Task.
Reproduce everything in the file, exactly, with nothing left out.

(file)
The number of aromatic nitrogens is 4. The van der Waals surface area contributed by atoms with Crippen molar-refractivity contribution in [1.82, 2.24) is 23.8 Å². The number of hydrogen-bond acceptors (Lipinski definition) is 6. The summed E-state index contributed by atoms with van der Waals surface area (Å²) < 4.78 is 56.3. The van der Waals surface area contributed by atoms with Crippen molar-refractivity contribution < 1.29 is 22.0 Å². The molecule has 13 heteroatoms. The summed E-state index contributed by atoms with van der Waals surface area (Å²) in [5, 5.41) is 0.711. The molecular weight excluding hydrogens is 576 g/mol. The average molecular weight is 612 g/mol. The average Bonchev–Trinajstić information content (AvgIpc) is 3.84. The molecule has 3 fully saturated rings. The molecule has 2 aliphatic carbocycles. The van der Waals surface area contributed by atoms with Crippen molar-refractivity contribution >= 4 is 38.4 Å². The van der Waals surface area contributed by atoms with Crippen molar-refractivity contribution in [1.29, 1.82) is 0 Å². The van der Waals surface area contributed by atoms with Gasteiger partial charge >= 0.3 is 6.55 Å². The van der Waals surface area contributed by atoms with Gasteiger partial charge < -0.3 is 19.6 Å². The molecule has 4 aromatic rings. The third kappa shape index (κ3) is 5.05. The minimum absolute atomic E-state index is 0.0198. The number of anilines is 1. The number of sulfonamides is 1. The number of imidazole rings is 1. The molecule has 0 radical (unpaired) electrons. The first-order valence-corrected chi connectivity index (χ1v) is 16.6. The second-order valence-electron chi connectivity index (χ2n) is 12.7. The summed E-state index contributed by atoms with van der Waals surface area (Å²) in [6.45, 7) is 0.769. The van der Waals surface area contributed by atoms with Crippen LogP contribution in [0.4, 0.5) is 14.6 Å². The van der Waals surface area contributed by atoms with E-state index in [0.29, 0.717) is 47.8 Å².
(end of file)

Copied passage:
The number of aromatic nitrogens is 4. The van der Waals surface area contributed by atoms with Crippen molar-refractivity contribution in [1.82, 2.24) is 23.8 Å². The number of hydrogen-bond acceptors (Lipinski definition) is 6. The summed E-state index contributed by atoms with van der Waals surface area (Å²) < 4.78 is 56.3. The van der Waals surface area contributed by atoms with Crippen molar-refractivity contribution < 1.29 is 22.0 Å². The molecule has 13 heteroatoms. The summed E-state index contributed by atoms with van der Waals surface area (Å²) in [5, 5.41) is 0.711. The molecular weight excluding hydrogens is 576 g/mol. The average molecular weight is 612 g/mol. The average Bonchev–Trinajstić information content (AvgIpc) is 3.84. The molecule has 3 fully saturated rings. The molecule has 2 aliphatic carbocycles. The van der Waals surface area contributed by atoms with Crippen molar-refractivity contribution >= 4 is 38.4 Å². The van der Waals surface area contributed by atoms with Crippen molar-refractivity contribution in [1.29, 1.82) is 0 Å². The van der Waals surface area contributed by atoms with Gasteiger partial charge >= 0.3 is 6.55 Å². The van der Waals surface area contributed by atoms with Gasteiger partial charge < -0.3 is 19.6 Å². The molecule has 4 aromatic rings. The third kappa shape index (κ3) is 5.05. The minimum absolute atomic E-state index is 0.0198. The number of anilines is 1. The number of sulfonamides is 1. The number of imidazole rings is 1. The molecule has 0 radical (unpaired) electrons. The first-order valence-corrected chi connectivity index (χ1v) is 16.6. The second-order valence-electron chi connectivity index (χ2n) is 12.7. The summed E-state index contributed by atoms with van der Waals surface area (Å²) in [6.45, 7) is 0.769. The van der Waals surface area contributed by atoms with Crippen LogP contribution in [0.4, 0.5) is 14.6 Å². The van der Waals surface area contributed by atoms with E-state index in [0.29, 0.717) is 47.8 Å².